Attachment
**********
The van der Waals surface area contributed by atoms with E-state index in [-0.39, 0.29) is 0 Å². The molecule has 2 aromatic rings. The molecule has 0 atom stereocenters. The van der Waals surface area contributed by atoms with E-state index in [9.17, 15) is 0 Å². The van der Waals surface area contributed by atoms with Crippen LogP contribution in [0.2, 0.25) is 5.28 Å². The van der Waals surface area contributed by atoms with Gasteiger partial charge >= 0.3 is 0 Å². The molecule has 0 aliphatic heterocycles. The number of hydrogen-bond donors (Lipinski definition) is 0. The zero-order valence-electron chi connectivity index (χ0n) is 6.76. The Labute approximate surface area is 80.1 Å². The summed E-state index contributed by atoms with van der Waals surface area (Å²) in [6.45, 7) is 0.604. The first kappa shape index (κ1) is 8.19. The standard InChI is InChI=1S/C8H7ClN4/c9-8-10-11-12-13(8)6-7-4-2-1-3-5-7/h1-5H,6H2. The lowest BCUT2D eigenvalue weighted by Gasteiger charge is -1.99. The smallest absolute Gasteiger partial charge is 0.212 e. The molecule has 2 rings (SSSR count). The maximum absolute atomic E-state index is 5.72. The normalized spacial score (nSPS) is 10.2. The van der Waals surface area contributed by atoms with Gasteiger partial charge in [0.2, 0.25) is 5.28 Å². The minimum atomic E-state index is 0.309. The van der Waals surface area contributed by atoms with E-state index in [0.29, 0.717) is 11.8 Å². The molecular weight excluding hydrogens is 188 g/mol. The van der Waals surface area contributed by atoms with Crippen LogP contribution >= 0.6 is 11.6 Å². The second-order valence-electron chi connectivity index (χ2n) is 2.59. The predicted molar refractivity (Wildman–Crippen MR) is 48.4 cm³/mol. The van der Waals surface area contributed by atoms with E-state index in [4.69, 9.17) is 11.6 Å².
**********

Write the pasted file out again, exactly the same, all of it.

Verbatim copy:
The van der Waals surface area contributed by atoms with E-state index in [-0.39, 0.29) is 0 Å². The molecule has 2 aromatic rings. The molecule has 0 atom stereocenters. The van der Waals surface area contributed by atoms with E-state index in [9.17, 15) is 0 Å². The van der Waals surface area contributed by atoms with Crippen LogP contribution in [0.2, 0.25) is 5.28 Å². The van der Waals surface area contributed by atoms with Gasteiger partial charge >= 0.3 is 0 Å². The molecule has 0 aliphatic heterocycles. The number of hydrogen-bond donors (Lipinski definition) is 0. The zero-order valence-electron chi connectivity index (χ0n) is 6.76. The Labute approximate surface area is 80.1 Å². The summed E-state index contributed by atoms with van der Waals surface area (Å²) in [6.45, 7) is 0.604. The first kappa shape index (κ1) is 8.19. The standard InChI is InChI=1S/C8H7ClN4/c9-8-10-11-12-13(8)6-7-4-2-1-3-5-7/h1-5H,6H2. The lowest BCUT2D eigenvalue weighted by Gasteiger charge is -1.99. The smallest absolute Gasteiger partial charge is 0.212 e. The molecule has 2 rings (SSSR count). The maximum absolute atomic E-state index is 5.72. The normalized spacial score (nSPS) is 10.2. The van der Waals surface area contributed by atoms with Gasteiger partial charge in [0.2, 0.25) is 5.28 Å². The minimum atomic E-state index is 0.309. The van der Waals surface area contributed by atoms with E-state index in [0.29, 0.717) is 11.8 Å². The molecular weight excluding hydrogens is 188 g/mol. The van der Waals surface area contributed by atoms with Crippen LogP contribution >= 0.6 is 11.6 Å². The second-order valence-electron chi connectivity index (χ2n) is 2.59. The predicted molar refractivity (Wildman–Crippen MR) is 48.4 cm³/mol. The van der Waals surface area contributed by atoms with E-state index in [4.69, 9.17) is 11.6 Å².